Skip to Content

Celebrating career and technical education

Date: 
Wednesday, February 7, 2018

Today’s career and technical education (CTE) programs are preparing students for college and careers like never before in the state’s history.

Gone are the shop classes of yesteryear, replaced with course work that requires students to apply academic skills to real-world applications that mirror in-demand jobs.

“Today’s CTE programs combine technical, academic and employability skills in a hands-on environment that makes learning relevant for students,” said Jeremy Varner, community college and workforce preparation division administrator for the Iowa Department of Education.

In recognition of the role CTE has in preparing students for college and careers, Governor Kim Reynolds signed a proclamation today recognizing February as CTE month in Iowa. The month coincides with a national campaign celebrating achievements and accomplishments of CTE programs across the country.

In fact, in today’s knowledge-based, hyper-connected world, CTE is experiencing a renaissance. Students and parents are seeing the benefits provided by high-quality CTE programs aligned with workforce needs that offer clear pathways to industry certifications and postsecondary credentials. In Iowa, CTE programs prepare students for a wide range of careers, including agriculture, business, computer science, advanced manufacturing, engineering, health care, and culinary arts, among others.

This rebirth has been fueled by legislation signed into law in 2016 to ensure CTE programs align the needs of students, employers, and the state’s economy. Part of that includes developing regional planning partnerships across the state to expand student access to high-quality CTE programs. Currently, there are 15 such partnerships aligned to Iowa’s 15 community college regions.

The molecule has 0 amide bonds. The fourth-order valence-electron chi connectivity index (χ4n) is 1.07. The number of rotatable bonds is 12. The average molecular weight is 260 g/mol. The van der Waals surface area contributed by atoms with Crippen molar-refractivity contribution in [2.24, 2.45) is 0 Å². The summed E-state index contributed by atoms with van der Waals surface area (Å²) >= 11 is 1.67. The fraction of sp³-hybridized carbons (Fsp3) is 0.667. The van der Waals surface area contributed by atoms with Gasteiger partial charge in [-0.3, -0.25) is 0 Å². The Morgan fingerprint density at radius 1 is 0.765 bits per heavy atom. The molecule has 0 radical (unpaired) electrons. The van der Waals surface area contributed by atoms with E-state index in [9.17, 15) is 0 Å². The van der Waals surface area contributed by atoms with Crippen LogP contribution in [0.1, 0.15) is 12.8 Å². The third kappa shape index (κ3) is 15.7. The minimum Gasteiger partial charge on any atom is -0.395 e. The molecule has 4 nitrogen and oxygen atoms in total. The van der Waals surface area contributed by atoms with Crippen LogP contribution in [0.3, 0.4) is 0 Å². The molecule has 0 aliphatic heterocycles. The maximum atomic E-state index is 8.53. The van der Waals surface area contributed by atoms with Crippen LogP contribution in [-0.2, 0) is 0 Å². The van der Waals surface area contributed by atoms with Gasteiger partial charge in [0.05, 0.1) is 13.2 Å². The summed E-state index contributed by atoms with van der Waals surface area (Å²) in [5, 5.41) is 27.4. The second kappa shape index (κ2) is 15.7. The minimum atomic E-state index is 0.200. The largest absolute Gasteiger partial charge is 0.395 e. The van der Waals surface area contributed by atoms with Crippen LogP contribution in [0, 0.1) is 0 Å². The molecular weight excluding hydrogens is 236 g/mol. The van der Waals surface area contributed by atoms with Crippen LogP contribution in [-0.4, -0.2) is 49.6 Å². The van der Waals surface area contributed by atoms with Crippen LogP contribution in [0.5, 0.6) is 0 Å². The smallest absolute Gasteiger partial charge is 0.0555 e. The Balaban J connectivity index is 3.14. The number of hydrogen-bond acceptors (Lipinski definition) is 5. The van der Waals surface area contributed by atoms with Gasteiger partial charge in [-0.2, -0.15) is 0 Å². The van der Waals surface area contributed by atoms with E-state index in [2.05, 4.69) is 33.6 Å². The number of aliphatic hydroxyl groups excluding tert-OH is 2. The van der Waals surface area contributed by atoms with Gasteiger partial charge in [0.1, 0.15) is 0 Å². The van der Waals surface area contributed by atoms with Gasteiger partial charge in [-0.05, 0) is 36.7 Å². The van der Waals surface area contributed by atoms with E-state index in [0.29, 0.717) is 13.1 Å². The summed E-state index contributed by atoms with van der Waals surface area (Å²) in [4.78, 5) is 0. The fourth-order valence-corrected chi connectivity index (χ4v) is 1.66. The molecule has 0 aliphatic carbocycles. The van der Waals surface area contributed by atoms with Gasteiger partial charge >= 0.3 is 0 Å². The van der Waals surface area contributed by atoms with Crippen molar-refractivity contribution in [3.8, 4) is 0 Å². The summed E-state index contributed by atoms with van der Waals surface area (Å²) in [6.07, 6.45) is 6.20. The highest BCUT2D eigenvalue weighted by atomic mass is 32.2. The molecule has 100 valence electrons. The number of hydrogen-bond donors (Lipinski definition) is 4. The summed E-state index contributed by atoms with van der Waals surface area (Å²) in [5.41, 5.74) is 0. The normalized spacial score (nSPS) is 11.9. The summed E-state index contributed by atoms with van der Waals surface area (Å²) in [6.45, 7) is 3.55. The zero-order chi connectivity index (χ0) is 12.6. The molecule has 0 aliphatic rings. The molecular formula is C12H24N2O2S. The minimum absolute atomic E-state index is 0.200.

“The old-school mentality of CTE as vocational educational isn’t the case anymore,” said Lisa Folken, director of Kirkwood Community College’s Jones County Regional Center, where students from area high schools have access to cutting-edge programs in a centralized location.

“Students have access to career-focused, capital-intensive programs. Not only do they get a taste of a career, in many cases they leave with industry credentials and certifications. With these stackable credentials, students can go right into work and be highly marketable, or finish a degree at Kirkwood or elsewhere and have a lot of opportunities at their disposal.”

Providing students with high-quality CTE programs, such as those offered through the Jones County Regional Center, is in line with the state’s Future Ready Iowa initiative, which focuses on making Iowa’s talent pipeline a more skilled workforce. Future Ready Iowa’s goal is for 70 percent of Iowans in the workplace to have education or training beyond high school by 2025.

CTE Clusters

At the high school level, CTE programs are organized across 16 career clusters that are grouped within six broad service areas:

  • Business, management, and administration, including finance and marketing.
  • Agriculture, food, and natural resources.
  • Information solutions, including information technology and arts, audio/video technology, and communication.
  • Applied sciences, technology, engineering and manufacturing, including architecture and construction; transportation, distribution, and logistics; and science, technology, engineering, and mathematics (STEM).
  • Health sciences.
  • Human services, including education and training; hospitality and tourism; government and public administration; and law, public safety, corrections, and security.
Article Type: 

Printed from the Iowa Department of Education website on February 18, 2018 at 8:33pm.